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Fade into Fiction

OPINION: The Cinematic Connection

OPINION: The Cinematic Connection

Collectively I have seen hundreds of movies over the years. Every movie I have seen was unique, regardless of it being a prequel, sequel, or whatever the Fast and Furious series is. Objectively, every movie is different. I say this from a purely visual, auditory standpoint. There are movies that are “similar” but no one film is a complete carbon copy of any other film, no matter how big of a blockbuster summer thrill ride it may be. With these different movies comes different audience responses to them. For example, where one person finds disgust, one may find comedy or interest in that display of violence, deceit, etc. Film occupies a place similar to literature in that its perceived message is subjective in nature. The addition of a film’s visual and auditory component adds another layer to that subjective-ness. It always makes for an interesting delve into a film’s not so blatant displays of story devices and camera movements.

  Image via New York Post

Image via New York Post

 So, the film is presented to the audience and it is up to the audience to take whatever they want from it. There can be subtle hints or giveaways from the director planted there for keen viewers to see and explicate upon. While other facets of the film, but for the most part the messages being made, images, etc. are there for the audiences to pick up and to take and run with. The phrase “beauty is in the eye of the beholder” comes to mind. That “beauty” can be anything in a film whether it be something visually compelling, something implied, or something heard that makes it “beautiful” for an audience member. That “something” can be someone’s “everything” in a movie.

Everyone has a different facet that makes them connect with a film. But for myself, the way dialogue is delivered or the resolution of the plot is what makes a film for me most of the time. Hanging onto every word or gesture is what I enjoy looking for in a film. When I look at a film and think, “That instance made me hate/love this movie” these are the things I consider. It is interesting to think that a single moment can really spoil or payoff a film for an individual. There are several examples that come to mind when a movie truly makes or breaks it for myself, and to my friends’ dismay I can sometimes be annoying or snobby about it, but not on purpose. Sometimes I like parts of a film my friends did not like and vice versa. That is okay because that is that makes for discussion of said film. Being able to discuss a film is what I think a director, writer, and actor would want of an audience member’s viewing experience. When a person is able to discuss that is where ideas and knowledge can be shared and reciprocated. Regardless, there have been many movies that have affected me, and I would like to talk about that a little more.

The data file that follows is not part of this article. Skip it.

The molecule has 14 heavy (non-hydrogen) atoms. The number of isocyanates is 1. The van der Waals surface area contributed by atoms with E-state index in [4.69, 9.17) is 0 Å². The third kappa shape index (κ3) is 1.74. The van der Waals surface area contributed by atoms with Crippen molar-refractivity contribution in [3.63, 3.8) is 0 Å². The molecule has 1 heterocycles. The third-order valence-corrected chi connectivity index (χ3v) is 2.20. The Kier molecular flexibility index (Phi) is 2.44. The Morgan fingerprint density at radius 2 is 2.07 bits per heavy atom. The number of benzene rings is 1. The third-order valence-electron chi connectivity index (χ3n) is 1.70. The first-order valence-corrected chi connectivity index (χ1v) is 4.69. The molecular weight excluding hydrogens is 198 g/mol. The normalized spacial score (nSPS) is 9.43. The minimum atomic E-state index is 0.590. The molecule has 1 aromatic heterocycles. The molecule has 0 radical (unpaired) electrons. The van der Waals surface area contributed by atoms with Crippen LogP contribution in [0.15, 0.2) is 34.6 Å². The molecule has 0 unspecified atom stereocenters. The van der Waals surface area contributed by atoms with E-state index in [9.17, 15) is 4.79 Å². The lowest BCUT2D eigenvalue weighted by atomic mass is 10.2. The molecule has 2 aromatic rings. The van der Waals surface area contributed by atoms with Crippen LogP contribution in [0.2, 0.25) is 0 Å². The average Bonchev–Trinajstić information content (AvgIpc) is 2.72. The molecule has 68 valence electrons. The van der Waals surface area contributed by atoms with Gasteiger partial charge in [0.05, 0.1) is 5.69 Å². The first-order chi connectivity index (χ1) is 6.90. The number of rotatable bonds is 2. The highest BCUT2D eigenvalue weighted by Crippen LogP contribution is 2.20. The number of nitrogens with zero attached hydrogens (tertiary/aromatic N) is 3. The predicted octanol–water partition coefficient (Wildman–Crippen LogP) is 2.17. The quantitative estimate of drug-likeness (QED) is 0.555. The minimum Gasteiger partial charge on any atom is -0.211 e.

Image via The Atlantic

Image via The Atlantic

So, have you ever watched a movie so compelling that it moved with such an intense emotion towards it? There is at least one movie where this strong emotional response happens to anyone while viewing that “one movie.” Sometimes, the movie can move one to great tears, happiness, or even anger. I know I have experienced myriad of emotions when viewing a film. (Possible spoilers) One sort of recent film comes to mind and that is The Martian (2015) directed by Ridley Scott. There is a moment at the end of the film which depicts a truly uplifting triumph against insurmountable odds and it gets me every time. Matt Damon finally escapes Mars, overcoming crushing adversity, with the help of the team that left him originally marooned for years. The combination of the music, cinematography, even the dialogue is inspired and driven. There is a great sense of relief when he is rescued after surviving on the red alien world against all odds. There is also a great sense of camaraderie when the joining space agencies (NASA, United States and CNSA, China) work together to save one man. The film can be seen as celebrating humanity’s daring actions to gain a greater knowledge of the universe in which they reside in. When watching the film really watch it, take all the aspects of a film into consideration and if you can move slowly from one detail to another and ask yourself why. The director put all of these things there with a purpose and discovering those purposes is what can build a cinematic relationship to a specific film. Let the film “move” you, let it take its effect on you, coupled with your own personal feelings it can make for a greater understanding of the film medium and even your own personal feelings in a broader sense.

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